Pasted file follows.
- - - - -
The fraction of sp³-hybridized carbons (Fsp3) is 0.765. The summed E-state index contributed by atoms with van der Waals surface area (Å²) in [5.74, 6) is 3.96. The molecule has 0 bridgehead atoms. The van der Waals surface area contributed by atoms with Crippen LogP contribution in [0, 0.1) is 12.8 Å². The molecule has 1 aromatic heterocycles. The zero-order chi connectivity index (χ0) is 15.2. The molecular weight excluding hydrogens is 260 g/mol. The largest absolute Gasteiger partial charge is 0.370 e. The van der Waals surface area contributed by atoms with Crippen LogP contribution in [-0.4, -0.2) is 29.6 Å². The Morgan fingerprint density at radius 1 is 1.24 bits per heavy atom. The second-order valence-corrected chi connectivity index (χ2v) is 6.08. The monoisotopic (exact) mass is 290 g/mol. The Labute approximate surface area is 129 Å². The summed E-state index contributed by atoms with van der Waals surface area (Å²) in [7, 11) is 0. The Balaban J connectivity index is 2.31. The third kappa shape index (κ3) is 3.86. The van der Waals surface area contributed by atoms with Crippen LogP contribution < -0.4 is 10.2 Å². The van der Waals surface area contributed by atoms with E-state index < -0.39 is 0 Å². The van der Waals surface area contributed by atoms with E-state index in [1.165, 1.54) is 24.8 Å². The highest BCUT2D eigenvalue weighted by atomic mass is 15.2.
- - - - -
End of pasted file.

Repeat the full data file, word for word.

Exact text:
The fraction of sp³-hybridized carbons (Fsp3) is 0.765. The summed E-state index contributed by atoms with van der Waals surface area (Å²) in [5.74, 6) is 3.96. The molecule has 0 bridgehead atoms. The van der Waals surface area contributed by atoms with Crippen LogP contribution in [0, 0.1) is 12.8 Å². The molecule has 1 aromatic heterocycles. The zero-order chi connectivity index (χ0) is 15.2. The molecular weight excluding hydrogens is 260 g/mol. The largest absolute Gasteiger partial charge is 0.370 e. The van der Waals surface area contributed by atoms with Crippen LogP contribution in [-0.4, -0.2) is 29.6 Å². The Morgan fingerprint density at radius 1 is 1.24 bits per heavy atom. The second-order valence-corrected chi connectivity index (χ2v) is 6.08. The monoisotopic (exact) mass is 290 g/mol. The Labute approximate surface area is 129 Å². The summed E-state index contributed by atoms with van der Waals surface area (Å²) in [7, 11) is 0. The Balaban J connectivity index is 2.31. The third kappa shape index (κ3) is 3.86. The van der Waals surface area contributed by atoms with Crippen LogP contribution < -0.4 is 10.2 Å². The van der Waals surface area contributed by atoms with E-state index < -0.39 is 0 Å². The van der Waals surface area contributed by atoms with E-state index in [1.165, 1.54) is 24.8 Å². The highest BCUT2D eigenvalue weighted by atomic mass is 15.2.